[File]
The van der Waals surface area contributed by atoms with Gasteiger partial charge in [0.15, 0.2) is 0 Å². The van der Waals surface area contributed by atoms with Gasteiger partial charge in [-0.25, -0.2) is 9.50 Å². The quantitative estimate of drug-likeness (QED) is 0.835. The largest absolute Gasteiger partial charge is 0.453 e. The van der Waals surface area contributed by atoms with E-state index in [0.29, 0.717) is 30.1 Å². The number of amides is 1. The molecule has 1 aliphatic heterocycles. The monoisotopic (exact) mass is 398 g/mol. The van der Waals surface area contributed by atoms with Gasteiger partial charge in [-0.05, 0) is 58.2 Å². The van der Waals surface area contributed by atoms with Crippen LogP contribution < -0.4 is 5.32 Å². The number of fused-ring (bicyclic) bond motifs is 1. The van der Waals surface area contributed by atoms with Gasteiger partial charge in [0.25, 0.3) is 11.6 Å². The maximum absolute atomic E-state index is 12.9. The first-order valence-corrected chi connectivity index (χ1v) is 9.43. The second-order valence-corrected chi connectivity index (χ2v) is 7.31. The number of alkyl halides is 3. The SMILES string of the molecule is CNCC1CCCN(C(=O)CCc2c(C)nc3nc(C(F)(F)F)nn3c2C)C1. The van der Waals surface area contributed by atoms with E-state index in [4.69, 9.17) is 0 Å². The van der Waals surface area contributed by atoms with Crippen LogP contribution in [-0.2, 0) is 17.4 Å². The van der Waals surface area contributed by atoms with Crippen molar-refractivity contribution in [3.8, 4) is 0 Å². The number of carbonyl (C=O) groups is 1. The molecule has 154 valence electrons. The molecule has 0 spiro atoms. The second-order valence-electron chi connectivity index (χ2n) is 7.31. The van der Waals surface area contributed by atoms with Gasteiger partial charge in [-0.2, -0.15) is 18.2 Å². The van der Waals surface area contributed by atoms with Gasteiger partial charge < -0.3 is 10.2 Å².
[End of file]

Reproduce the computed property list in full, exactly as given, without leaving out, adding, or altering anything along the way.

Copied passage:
The van der Waals surface area contributed by atoms with Gasteiger partial charge in [0.15, 0.2) is 0 Å². The van der Waals surface area contributed by atoms with Gasteiger partial charge in [-0.25, -0.2) is 9.50 Å². The quantitative estimate of drug-likeness (QED) is 0.835. The largest absolute Gasteiger partial charge is 0.453 e. The van der Waals surface area contributed by atoms with E-state index in [0.29, 0.717) is 30.1 Å². The number of amides is 1. The molecule has 1 aliphatic heterocycles. The monoisotopic (exact) mass is 398 g/mol. The van der Waals surface area contributed by atoms with Gasteiger partial charge in [-0.05, 0) is 58.2 Å². The van der Waals surface area contributed by atoms with Crippen LogP contribution < -0.4 is 5.32 Å². The number of fused-ring (bicyclic) bond motifs is 1. The van der Waals surface area contributed by atoms with Gasteiger partial charge in [0.25, 0.3) is 11.6 Å². The maximum absolute atomic E-state index is 12.9. The first-order valence-corrected chi connectivity index (χ1v) is 9.43. The second-order valence-corrected chi connectivity index (χ2v) is 7.31. The number of alkyl halides is 3. The SMILES string of the molecule is CNCC1CCCN(C(=O)CCc2c(C)nc3nc(C(F)(F)F)nn3c2C)C1. The van der Waals surface area contributed by atoms with E-state index in [4.69, 9.17) is 0 Å². The van der Waals surface area contributed by atoms with Crippen LogP contribution in [-0.2, 0) is 17.4 Å². The van der Waals surface area contributed by atoms with Crippen molar-refractivity contribution in [3.8, 4) is 0 Å². The number of carbonyl (C=O) groups is 1. The molecule has 154 valence electrons. The molecule has 0 spiro atoms. The second-order valence-electron chi connectivity index (χ2n) is 7.31. The van der Waals surface area contributed by atoms with Gasteiger partial charge in [-0.2, -0.15) is 18.2 Å². The van der Waals surface area contributed by atoms with Gasteiger partial charge < -0.3 is 10.2 Å².